Calvin Johnson Reveals Just How Much NFL Players Rely On Painkillers

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Calvin Johnson retired from the NFL this spring at the young age of 30. Megatron still had plenty of prime years left in him, but the former Detroit Lions player moved on in order to protect his ailing body. Johnson is the latest and most high-profile NFL player to cut his career short for precautionary reasons. The vicious cycle of both body and head injuries, combined with the rigorous rehabilitation process, simply became too much for Megatron to endure. In an interview with ESPN’s E:60, Johnson provided a look behind the curtain on a troublesome aspect of rehab for NFL players: painkillers.

“If you were hurting, then you could get ’em, you know. It was nothing. I mean, if you needed Vicodin, call out, ‘My ankle hurt,’ you know. ‘I need, I need it. I can’t, I can’t play without it,’ or something like that. It was simple. That’s how easy it was to get ’em, you know. So if you were dependent on ’em, they were readily available.”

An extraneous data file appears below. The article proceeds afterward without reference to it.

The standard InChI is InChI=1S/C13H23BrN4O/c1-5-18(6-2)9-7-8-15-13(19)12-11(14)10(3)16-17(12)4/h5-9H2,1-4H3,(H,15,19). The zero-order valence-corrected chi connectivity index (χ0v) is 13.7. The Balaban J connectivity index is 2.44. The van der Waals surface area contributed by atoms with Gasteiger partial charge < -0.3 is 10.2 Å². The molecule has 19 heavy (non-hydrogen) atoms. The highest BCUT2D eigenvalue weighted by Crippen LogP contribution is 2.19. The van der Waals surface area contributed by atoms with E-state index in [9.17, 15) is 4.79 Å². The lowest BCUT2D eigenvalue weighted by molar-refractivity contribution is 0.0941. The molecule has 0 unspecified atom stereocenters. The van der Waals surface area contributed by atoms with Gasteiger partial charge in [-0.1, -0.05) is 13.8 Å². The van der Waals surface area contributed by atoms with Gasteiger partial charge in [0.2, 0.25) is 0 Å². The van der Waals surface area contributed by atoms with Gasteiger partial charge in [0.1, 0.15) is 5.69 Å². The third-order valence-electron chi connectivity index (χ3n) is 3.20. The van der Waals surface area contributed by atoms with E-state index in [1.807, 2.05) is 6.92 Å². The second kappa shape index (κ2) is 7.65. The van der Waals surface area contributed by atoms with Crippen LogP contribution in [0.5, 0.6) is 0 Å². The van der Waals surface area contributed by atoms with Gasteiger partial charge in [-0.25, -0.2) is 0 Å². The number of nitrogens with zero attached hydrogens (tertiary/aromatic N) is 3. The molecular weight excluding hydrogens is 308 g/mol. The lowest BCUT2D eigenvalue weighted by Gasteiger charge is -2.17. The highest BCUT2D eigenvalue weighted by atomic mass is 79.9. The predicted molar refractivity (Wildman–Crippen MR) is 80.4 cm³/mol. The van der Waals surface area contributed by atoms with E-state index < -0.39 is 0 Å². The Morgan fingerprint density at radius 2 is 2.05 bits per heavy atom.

Painkiller addiction is not something to be taken lightly, but it’s a stark reality within the NFL. There’s an enormous amount of pressure for players to be on the field on game day, regardless of their injuries. Team doctors are supposed to work as a system of checks and balances for player safety, but as Johnson astutely points out, doctors are still team employees.

“The team doctor, the team trainers, they work for the team. And I love ’em, you know,” he said. “They’re some good people, you know. They want to see you do good. But at the same time, they work for the team, you know. They’re trying to do whatever they can to get you back on the field and make your team look good. So if it’s not gonna make the team look good, or if you’re not gonna be on the field, then they’re tryin’ to do whatever they can to make that happen.”

It isn’t easy to extricate yourself from a gladiator culture in the NFL that can be particularly intoxicating for players. Hopefully Johnson leads a long healthy life because of his proactive decision.